Listener’s Guide to the Renaissance Consort: Harp
A consort combines different sized instruments of the same family, or in the case of a broken consort, mixes instruments from different families. As part of an ongoing exploration of the renaissance consort, we’re focusing on the harp.
Beginning in the middle ages, two distinct types of harp emerged and were widely played through the renaissance. One was the Gothic harp, an instrument with typically twenty-four strings. The second type was the Irish harp, which had as many as forty-three strings. Its distinct metallic tone was praised in Francis Bacon’s Sylva Sylvarum of 1627: He said, “No harp hath the sound so melting and prolonged as the Irish harp.”
Let’s hear an example of that “melting and prolonged” sound in a performance of a traditional Irish lament, followed by a contrasting piece on a Gothic harp.
To accommodate the increasing chromatic adventurousness within renaissance works, large double- and triple-strung harps were introduced in Italy during the sixteenth century. These innovations enabled the harp to take its place alongside the lute and organ to accompany treble instruments and the voice.
Music for Irish Saints
From chanting monks and nuns to the sound of harps, let’s travel to the Isles of the middle ages and hear music for saints associated with Ireland, Scotland, and Wales.
Little polyphonic music survives from medieval Ireland, but much chant has come down to us.
Saint Patrick, one of the patron saints of Ireland, was not Irish, but Romano-British. Active in the second half of the fifth century, he was captured and forced into slavery in Ireland when he was about 16 years old. He escaped and returned to Britain, became a cleric and eventually a bishop, and returned to Ireland as a missionary. Much of the surviving chant about St. Patrick describes the miracles attributed to him.
Saint Brigid is another patron saint of Ireland, and her feast day falls on February, 1st, which is the pagan Celtic celebration Imbolc. This has led some scholars to propose that St Brigid is the pagan Irish goddess Brigit re-imagined as a Christian saint.
Accounts of Brigit’s life tell that she was born in Ireland to a pagan king of Leinster and a Christian slave mother. Brigit is credited with founding two monastic institutions and a scriptorum. Let’s hear a lesson and antiphon from the Matins office for the Feast of St. Brigid.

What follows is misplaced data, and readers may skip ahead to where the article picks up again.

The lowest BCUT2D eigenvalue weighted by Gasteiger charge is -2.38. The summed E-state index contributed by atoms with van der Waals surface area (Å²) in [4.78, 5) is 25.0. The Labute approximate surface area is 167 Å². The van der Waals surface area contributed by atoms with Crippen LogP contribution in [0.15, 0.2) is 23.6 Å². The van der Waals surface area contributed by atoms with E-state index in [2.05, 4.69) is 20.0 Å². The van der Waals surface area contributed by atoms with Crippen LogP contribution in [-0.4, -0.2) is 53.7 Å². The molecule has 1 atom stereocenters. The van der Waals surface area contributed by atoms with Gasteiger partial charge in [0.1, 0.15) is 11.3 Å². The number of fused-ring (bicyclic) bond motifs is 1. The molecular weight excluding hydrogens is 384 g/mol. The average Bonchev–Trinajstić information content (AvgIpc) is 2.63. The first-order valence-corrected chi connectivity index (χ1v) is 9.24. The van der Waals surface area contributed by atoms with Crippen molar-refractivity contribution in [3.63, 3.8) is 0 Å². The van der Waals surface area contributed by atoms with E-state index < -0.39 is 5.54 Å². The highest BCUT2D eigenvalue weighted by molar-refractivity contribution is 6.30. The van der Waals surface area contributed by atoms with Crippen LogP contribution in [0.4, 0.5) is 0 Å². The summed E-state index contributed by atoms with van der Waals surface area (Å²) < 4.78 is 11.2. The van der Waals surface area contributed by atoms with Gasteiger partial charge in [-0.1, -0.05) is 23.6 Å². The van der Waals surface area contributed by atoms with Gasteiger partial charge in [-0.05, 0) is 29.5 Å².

Saint Silin was a 6th-century Welsh noble who rejected earthly treasures and entered monastic life. He established churches in Brittany and Wales. Here’s an instrumental piece for Saint Silin played by wire harpist Ann Heymann.
Irish saints traveled widely in Europe, founding monasteries, churches, and inspiring chant. Saint Kilian was a wandering Irish priest who settled in present-day Germany, Switzerland, and Austria. He became bishop of Wurzburg and died around 689. Here’s a 12th-century antiphon for first Vespers interpreted by the ensemble Altramar.
Featured release: Lamentarium
Our featured release is the 2011 recording Lamentarium, by the ensemble Atalante. The ensemble’s director is Erin Headley, known since 1980 as the first and foremost performer on the lirone, a bowed string instrument whose sound is chordal rather than melodic.
On this recording, the organ and the lirone provide sounds that are sustained, by wind and a bow respectively, while the harpsichord, chitarrone and harp–a very special one with three sets of strings, (two outer ones that function like the white keys on a piano, and an inner set like the black keys)–are plucked instruments whose sound is sustained by the resonance of their strings.
These instruments in various combinations offer unique possibilities and a rich palette of colors to singers, as you will hear in this meditation of the Mary Magdalene by Luigi Rossi, which is about Christ as he hangs on the cross.